Throughout the night, the Duncanville, Texas, product did well to complete tackles and stay disciplined in coverage. He wasn’t perfect or the best defender on the field for the Tigers, but he did his job and didn’t stand out. That’s all you can really ask from a true freshman.

Tigers defense struggled to get off the field

There were multiple moments on Saturday night where the Tigers forced the Crimson Tide into a third-and-long situation only to give up a chunk play and allow Alabama to move the chains.

The visitors completed nearly two-thirds of their third-down chances, and they made those long plays look like third-and-manageable. Oftentimes, Jones would sit back and buy time before finding a receiver open down the field.

The Crimson Tide faced 14 third downs, but they made almost each of them feel convertible by staying in front of the chains. Throughout most of the night, Alabama wanted to play up-tempo and get the ball into its playmakers’ hands. With speedy weapons such as the aforementioned Waddle or even running back Najee Harris coming out of the backfield, Jones had plenty of options, and he often capitalized on them.

“We were 9 for 14 on third downs. I mean, that’s not good enough,” Drinkwitz said. “We talked about that was going to be the key to winning the game, how we did on third down. We started fast with a three-and-out, and then after that, we just didn’t do good enough.”

A lack of pressure in the backfield allowed Jones to be comfortable in the pocket

When Jones wasn’t getting the ball out of his hands quickly, he often dropped back with a clean pocket and plenty of time to work with. There were multiple plays where Jones could pick out a pass and allow his receivers to run long, developing routes that often turned into chunk plays.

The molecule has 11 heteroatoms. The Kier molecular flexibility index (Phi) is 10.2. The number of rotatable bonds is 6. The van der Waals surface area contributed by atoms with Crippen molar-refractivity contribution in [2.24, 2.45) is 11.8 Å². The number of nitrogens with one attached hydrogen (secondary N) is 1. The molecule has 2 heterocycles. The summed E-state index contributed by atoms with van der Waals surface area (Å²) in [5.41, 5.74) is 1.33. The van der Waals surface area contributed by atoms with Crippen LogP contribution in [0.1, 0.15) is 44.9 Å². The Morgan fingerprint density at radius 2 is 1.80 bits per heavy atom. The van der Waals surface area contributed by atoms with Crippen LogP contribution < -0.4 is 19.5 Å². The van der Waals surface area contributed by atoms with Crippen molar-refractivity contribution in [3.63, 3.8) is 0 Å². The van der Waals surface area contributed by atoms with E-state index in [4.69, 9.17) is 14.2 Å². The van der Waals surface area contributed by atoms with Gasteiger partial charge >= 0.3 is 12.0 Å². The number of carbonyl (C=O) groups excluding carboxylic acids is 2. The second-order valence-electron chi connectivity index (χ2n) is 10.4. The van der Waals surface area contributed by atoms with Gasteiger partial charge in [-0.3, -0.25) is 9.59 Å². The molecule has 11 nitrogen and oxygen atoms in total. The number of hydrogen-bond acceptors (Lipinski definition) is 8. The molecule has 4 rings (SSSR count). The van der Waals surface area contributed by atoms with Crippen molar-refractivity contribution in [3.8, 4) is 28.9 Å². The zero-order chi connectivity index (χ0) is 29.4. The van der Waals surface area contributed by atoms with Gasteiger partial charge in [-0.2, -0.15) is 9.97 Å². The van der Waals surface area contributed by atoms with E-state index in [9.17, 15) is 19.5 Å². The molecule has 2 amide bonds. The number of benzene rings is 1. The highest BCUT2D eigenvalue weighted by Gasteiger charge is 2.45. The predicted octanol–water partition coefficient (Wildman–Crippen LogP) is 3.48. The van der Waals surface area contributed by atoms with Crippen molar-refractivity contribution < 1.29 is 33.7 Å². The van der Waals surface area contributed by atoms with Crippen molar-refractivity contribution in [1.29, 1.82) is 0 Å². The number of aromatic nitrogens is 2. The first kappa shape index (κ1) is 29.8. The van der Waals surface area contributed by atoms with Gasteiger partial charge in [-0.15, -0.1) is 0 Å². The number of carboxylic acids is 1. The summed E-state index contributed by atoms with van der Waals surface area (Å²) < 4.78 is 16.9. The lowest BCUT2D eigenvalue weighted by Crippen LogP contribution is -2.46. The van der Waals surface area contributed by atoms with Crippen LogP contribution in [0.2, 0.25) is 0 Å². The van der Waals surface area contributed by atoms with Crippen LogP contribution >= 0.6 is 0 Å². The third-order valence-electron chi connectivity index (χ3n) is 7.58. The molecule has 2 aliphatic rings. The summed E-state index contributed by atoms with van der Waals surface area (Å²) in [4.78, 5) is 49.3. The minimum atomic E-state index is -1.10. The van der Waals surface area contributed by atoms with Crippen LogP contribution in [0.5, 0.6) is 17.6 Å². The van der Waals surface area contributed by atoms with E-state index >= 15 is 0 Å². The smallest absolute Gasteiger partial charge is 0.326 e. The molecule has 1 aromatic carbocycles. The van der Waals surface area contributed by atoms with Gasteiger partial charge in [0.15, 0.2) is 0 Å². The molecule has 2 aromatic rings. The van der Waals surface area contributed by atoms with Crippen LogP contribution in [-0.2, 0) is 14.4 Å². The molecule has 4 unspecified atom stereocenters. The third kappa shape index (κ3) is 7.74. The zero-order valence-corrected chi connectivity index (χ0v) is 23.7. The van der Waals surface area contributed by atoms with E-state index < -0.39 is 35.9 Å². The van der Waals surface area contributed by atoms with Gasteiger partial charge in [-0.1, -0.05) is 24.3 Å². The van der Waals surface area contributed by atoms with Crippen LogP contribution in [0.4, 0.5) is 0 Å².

Jones completed 18 of his 24 pass attempts for 249 yards and a pair of touchdowns. He may not be as mobile as his predecessor, Tua Tagovailoa, but he proved time and time again that he has an arm capable of making most throws, even into tight windows.

No matter how hard they tried, Missouri just couldn’t do anything to generate enough pressure to threaten Alabama’s QB. However, Trajan Jeffcoat proved to be a bright spot along the defensive line. The junior –– who returned to MU after being dismissed from the team not even a year ago –– registered one of the Tigers’ two sacks on the night.

“All we can do is just play hard,” senior safety Joshuah Bledsoe said after the game. “We can’t control what goes on, so we just do our jobs and play as hard as we can.”

It was just game one, and who knows how the pass rush will pan out as the season progresses, but if the Tigers want to remain competitive in the SEC this season, the defensive line will have to start generating more pressure in the backfield.

Behind Bama, the SEC is wide open

Outside of Columbia, it was an eventful opening weekend in the SEC.

The day started with Florida and Ole Miss putting up a combined 86 points in Oxford and ended with Tennessee edging out South Carolina by four points at Williams-Brice Stadium.

But in what may have been the most unpredictable result of the day, Mississippi State took down LSU in Death Valley behind transfer quarterback K.J. Costello’s 623 yards passing and five touchdowns.

Missouri plays both Tennessee and LSU in its next two games and will travel to Starkville later in the season for a cross-division game against the Bulldogs.

Edited by Jack Soble |